Northwest NEWS

April 30, 2001

Editorial

Guest Editorial: Regional plan gives voters the last word

By Rep. Jeanne Edwards
   Local challenges deserve local solutions. That's the idea behind HB 2239, a bill released this week in the Legislature that would allow county executives to send local voters a package of transportation improvements, and related taxes, to alleviate the Puget Sound region's horrendous traffic problems.
   This will give voters a critical say in how local transportation problems are solved. Unlike state-imposed revenue, the transportation dollars raised locally would be used locally. Local tax dollars would pay for local transportation projects.
   This is a completely new approach to transportation funding, and it's an idea that has generated a lot of support in the Legislature. Although a number of similar proposals are currently being discussed in Olympia, this one offers the most comprehensive solution.
   Unlike other proposals, this one supports transportation choices such as buses and light rail.
   This is important since Washington's population is expected to grow by 33 percent by 2025. Building more roads simply won't work, unless we intend to cover the landscape with concrete.
   Quality of life is important to all of us. Nobody wants to live next to a crowded freeway or a congested surface street. I certainly didn't move to Bothell so I could live two blocks away from I-405.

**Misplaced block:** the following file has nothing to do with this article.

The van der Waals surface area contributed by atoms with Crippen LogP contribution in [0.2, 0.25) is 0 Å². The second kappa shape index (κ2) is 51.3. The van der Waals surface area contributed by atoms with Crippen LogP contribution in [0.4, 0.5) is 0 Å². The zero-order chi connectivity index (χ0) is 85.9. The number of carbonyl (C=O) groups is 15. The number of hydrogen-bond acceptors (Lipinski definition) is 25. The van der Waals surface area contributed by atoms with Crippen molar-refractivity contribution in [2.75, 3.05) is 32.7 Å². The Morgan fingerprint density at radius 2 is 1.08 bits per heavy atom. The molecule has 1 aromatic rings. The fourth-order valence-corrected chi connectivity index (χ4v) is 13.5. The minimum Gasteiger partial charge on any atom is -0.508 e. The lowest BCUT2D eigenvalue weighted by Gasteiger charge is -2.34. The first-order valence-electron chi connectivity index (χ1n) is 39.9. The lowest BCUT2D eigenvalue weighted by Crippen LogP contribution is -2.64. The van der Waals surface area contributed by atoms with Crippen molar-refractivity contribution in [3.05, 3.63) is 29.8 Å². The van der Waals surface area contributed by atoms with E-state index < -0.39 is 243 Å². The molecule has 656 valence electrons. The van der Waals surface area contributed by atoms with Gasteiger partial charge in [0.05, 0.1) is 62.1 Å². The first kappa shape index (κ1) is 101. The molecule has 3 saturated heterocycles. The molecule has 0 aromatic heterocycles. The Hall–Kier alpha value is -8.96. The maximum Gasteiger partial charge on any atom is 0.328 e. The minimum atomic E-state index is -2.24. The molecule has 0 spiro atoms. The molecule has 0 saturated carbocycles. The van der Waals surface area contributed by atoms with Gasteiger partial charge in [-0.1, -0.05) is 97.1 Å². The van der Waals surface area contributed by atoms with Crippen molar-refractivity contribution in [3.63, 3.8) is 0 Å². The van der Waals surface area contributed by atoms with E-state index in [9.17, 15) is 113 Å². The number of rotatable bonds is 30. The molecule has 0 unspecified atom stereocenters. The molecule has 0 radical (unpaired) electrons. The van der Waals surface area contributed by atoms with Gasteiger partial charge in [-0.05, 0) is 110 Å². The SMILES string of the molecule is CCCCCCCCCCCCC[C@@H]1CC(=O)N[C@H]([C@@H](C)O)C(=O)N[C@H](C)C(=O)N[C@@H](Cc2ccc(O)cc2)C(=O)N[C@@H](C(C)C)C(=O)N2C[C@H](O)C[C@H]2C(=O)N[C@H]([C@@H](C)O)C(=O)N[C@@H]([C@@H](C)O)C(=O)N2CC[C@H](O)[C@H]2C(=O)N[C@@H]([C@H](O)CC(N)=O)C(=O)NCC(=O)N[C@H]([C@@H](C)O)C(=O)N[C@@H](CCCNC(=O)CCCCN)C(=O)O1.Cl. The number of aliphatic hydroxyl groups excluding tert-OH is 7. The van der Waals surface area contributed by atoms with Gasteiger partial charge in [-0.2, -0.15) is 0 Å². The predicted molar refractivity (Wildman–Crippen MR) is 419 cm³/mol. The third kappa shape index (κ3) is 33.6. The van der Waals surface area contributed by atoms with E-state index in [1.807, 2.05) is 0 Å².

Unless we provide people with alternatives to driving alone in their cars, more and more of us will find freeways in our backyards, and busy thoroughfares outside our front windows.
   Dependable transportation is essential to maintain the state's economic viability. Traffic congestion wastes time and resources with more than $2 billion each year.
   One in four Washington state jobs depends on international trade. If company's can't get their products to market because freight trucks are sitting in traffic on I-405, the entire state suffers.
   The strain traffic congestion puts on the economy is felt in each of our pocketbooks as well. On average, gridlock costs residents an additional $1,165 per year, in lost time and additional fuel costs.
   The ideas laid out in HB 2239 are a big first step towards restoring our quality of life and protecting the state's economy.
   Another important difference between this bill and other similar proposals is flexibility. This proposal is flexible enough to be used throughout the state, not just in the Puget Sound region. As the state's population increases, we'll need to find proactive solutions to avoid the kind of bumper-to-bumper gridlock that has become a way of life in the Puget Sound region.
   People in Clark and Spokane counties will be able to use this plan to alleviate congestion before it threatens to choke the state economy, in a plume of exhaust.
   Right now, state lawmakers are working to solve the state's transportation crisis. Although a final plan hasn't emerged yet, we should be sure the ideas conveyed in HB 2239 are part of the ultimate solution lawmakers pass this year.
   Citizens should have the final say in how traffic problems are solved.
   Rep. Jeanne Edwards represents the 1st Legislative District including parts of Northeast King and south Snohomish counties.